I do think that just as television didn’t wipe out radio, journalism will have to morph into new and more compelling forms to survive. Who would have thought even three years ago that everyone and their brother-in-law would have a podcast?

But people are willing to pay monthly fees for Netflix, Amazon Prime, Apple TV and the like, though they are going through a belt-tightening wave as well, with Spotify having just axed 17 percent of its staff. 

If news outlets can’t convince most of the public that their product is worth buying, they bear the ultimate blame.

Biden suggests Republicans will impeach him because inflation is down

President Biden on Friday suggested that Republicans will impeach him because inflation has come down so much that his opponents can no longer attack the Biden economy.

The president made those remarks in Auburn, Maine, where he delivered a stump speech arguing that "Bidenomics" is strengthening the middle class, creating jobs and bringing inflation down. 

"In fact, we have the lowest rate of inflation among the world's major economies," Biden said. "While there's more work to do, earlier this week the Washington Post suggested that Republicans may have to find something else to criticize me for, now that inflation is coming down. 

"Maybe they'll decide to impeach me because it's coming down, I don't know," Biden said. "I love that one. Anyway, that's another story."


House Republicans have floated launching an impeachment inquiry against Biden amid newly surfaced allegations that suggest his involvement in the business dealings his son, Hunter. Chairman James Comer, R-Ky., has led House Oversight Committee investigations into the Biden family's allegedly corrupt business dealings for months, seeking evidence that Biden used his former office of vice president as leverage to enrich the family. 

The president has fallen directly at the center of that investigation in recent weeks as an unclassified FBI document — an FD-1023 form — was released, containing allegations that Joe Biden and Hunter Biden "coerced" the CEO of Burisma Holdings to pay them millions of dollars in exchange for their help in getting the Ukrainian prosecutor investigating the company fired.

That FD-1023 form is part of an ongoing federal investigation, law enforcement sources told Fox News Digital.

Biden's comments in Maine point to his strategy for a potential impeachment inquiry — to delegitimize the investigations as a last-ditch political effort by Republicans, who he will claim have run out of substantive issues to discuss ahead of the next election.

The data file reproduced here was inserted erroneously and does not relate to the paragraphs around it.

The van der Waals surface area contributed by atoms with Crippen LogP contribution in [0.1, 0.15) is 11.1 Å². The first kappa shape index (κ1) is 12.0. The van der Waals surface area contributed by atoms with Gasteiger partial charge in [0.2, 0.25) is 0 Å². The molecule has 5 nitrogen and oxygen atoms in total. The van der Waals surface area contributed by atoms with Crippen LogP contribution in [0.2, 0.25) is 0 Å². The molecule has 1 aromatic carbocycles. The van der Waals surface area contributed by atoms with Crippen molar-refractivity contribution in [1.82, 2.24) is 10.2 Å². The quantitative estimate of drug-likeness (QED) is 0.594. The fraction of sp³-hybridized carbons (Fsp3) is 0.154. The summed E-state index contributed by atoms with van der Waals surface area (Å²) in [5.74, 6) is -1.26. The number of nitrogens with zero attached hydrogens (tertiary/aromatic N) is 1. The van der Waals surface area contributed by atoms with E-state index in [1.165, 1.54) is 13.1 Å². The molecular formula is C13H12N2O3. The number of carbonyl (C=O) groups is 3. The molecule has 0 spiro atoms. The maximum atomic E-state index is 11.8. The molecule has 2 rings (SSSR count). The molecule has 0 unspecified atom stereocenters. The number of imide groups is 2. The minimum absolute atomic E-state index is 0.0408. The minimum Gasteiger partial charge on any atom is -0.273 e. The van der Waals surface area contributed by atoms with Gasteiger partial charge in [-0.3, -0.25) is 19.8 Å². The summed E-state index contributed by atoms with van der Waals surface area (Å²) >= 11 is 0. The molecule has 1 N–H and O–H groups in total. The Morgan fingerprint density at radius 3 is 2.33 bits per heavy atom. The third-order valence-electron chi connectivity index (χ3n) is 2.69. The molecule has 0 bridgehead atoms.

Biden's case for re-election in 2024 rests on recent low unemployment numbers and GDP growth that he argues are the direct result of his policies. "Bidenomics" is the president's catch-all term for increased government spending, higher taxes on the wealthy and subsidies for the clean energy industry he claims will stimulate growth and create jobs. Bolstered by a strong economic report that showed GDP growth beat expectations and rose 2.4% in the second quarter of 2023, the president took credit for an improving economy.

"Yesterday, we learned the economy grew faster than expected last quarter. And this morning, we saw data showing that last month the annual rate of inflation continued to decline," Biden said Thursday. "So, inflation is now at its lowest point in two years, and wages are up after being adjusted for inflation." 

The president boasted that 13 million new jobs have been created since he assumed office, including 800,000 new manufacturing jobs. He noted that unemployment has been below 4% for the longest stretch in over 50 years, and declared that all jobs lost during the COVID-19 pandemic have now been recovered with higher pay and more job satisfaction. 

"I'm not here to declare victory on the economy. We have more work to do. We have a plan for turning things around," Biden said. "Bidenomics is just another way of saying restoring the American dream."


While recent economic indicators suggest the economy is improving, and fears of an imminent recession are fading, public opinion polling continues to indicate that Americans are giving Biden little credit. The president’s approval ratings on the economy remain deeply underwater in most surveys.

A Fox News national poll conducted last month indicated that most voters were unhappy with how things are going in the country and continued to rate economic conditions negatively. In addition, few voters believe they are gaining financial ground, according to the survey.

Fox News' Brooke Singman and Paul Steinhauser contributed to this report.